How do you find the time to achieve everything you want to achieve? Suppose you suddenly were given the gift of two extra weeks each year to do anything you wanted. What would you want to accomplish during this time? Would you increase your efforts on an existing project? Start something new? Or use it as restorative personal time?
This “gift” can easily be a part of everyone’s reality. Eliminating just 15 minutes each day adds up to 91 extra hours a year—more than two full work weeks. Here are some simple ways to achieve the “miracle.”
• Separate efficiency and effectiveness. Don’t confuse activity with accomplishment. Management expert Peter Drucker defines efficiency as doing things right, while effectiveness means doing the right things.
There is no point in performing an action well, when it shouldn’t be done at all. You’ve probably heard someone say, “I don’t have time to get organized” or “I don’t have time to do it correctly right now, but I’ll come back later and fix it”—as if the future holds limitless time to undo and redo something done poorly. Make the hard decisions about what you want and need to do. Then do them, and do them right.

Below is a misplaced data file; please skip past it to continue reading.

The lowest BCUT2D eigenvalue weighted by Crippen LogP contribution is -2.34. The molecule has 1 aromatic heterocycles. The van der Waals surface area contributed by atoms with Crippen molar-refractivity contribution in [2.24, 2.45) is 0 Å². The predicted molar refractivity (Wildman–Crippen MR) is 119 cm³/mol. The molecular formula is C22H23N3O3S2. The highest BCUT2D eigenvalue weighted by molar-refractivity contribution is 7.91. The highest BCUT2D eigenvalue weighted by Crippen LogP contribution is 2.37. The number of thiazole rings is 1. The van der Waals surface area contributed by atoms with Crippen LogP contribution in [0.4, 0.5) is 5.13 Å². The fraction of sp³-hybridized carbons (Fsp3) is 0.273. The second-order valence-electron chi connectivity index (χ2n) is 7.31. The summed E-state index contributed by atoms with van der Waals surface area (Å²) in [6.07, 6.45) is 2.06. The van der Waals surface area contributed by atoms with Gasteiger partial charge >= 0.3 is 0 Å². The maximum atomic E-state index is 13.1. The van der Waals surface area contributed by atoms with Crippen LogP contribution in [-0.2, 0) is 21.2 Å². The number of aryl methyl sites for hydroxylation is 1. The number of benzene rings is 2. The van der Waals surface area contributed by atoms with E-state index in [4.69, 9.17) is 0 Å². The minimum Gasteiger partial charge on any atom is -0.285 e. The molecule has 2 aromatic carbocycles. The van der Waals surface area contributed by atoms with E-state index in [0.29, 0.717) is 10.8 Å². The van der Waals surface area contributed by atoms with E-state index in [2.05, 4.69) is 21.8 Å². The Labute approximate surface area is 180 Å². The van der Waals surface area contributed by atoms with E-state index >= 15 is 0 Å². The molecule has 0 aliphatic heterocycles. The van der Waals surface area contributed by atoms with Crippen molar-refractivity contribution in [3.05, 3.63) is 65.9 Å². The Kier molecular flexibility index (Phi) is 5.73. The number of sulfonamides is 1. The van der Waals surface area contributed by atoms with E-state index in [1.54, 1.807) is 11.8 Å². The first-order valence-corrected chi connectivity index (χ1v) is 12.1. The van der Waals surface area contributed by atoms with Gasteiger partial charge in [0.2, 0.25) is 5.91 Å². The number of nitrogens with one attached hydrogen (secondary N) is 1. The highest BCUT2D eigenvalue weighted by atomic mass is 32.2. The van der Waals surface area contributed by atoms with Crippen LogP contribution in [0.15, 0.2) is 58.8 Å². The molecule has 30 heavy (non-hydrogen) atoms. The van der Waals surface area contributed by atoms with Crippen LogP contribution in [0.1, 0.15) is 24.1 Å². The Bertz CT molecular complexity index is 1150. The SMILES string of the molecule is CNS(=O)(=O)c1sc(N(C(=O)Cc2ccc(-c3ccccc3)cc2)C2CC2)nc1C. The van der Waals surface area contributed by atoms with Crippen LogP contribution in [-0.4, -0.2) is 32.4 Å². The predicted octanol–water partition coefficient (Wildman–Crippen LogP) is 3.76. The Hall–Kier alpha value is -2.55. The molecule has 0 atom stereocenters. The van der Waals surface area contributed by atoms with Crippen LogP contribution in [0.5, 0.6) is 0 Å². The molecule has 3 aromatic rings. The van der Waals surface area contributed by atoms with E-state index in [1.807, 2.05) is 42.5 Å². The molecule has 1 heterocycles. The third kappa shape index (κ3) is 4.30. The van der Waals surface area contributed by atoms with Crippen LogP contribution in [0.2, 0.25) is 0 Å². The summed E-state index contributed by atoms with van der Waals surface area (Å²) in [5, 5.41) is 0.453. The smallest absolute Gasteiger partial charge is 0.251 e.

• Underbook. Your calendar is probably already full as you still try to squeeze in everything you need and hope to do. As hard as it may seem, don’t overbook. Be realistic. Underbooking will actually allow you to achieve more.
• Block-book for big projects. Some projects can’t be picked up and put down easily. Block-book your high-priority items.
• Multitask. Combining or piggybacking tasks makes you more efficient. While you’re holding on the phone, sign letters or checks or mark magazine articles you want to read later. In small buildings, don’t wait for elevators, take the stairs. It’s good exercise, and you’ll get there sooner. Have a meditation break instead of a coffee break. Listen to motivational tapes or CDs while commuting or traveling. When you plan to meet someone, select a place where you can accomplish something while you’re waiting.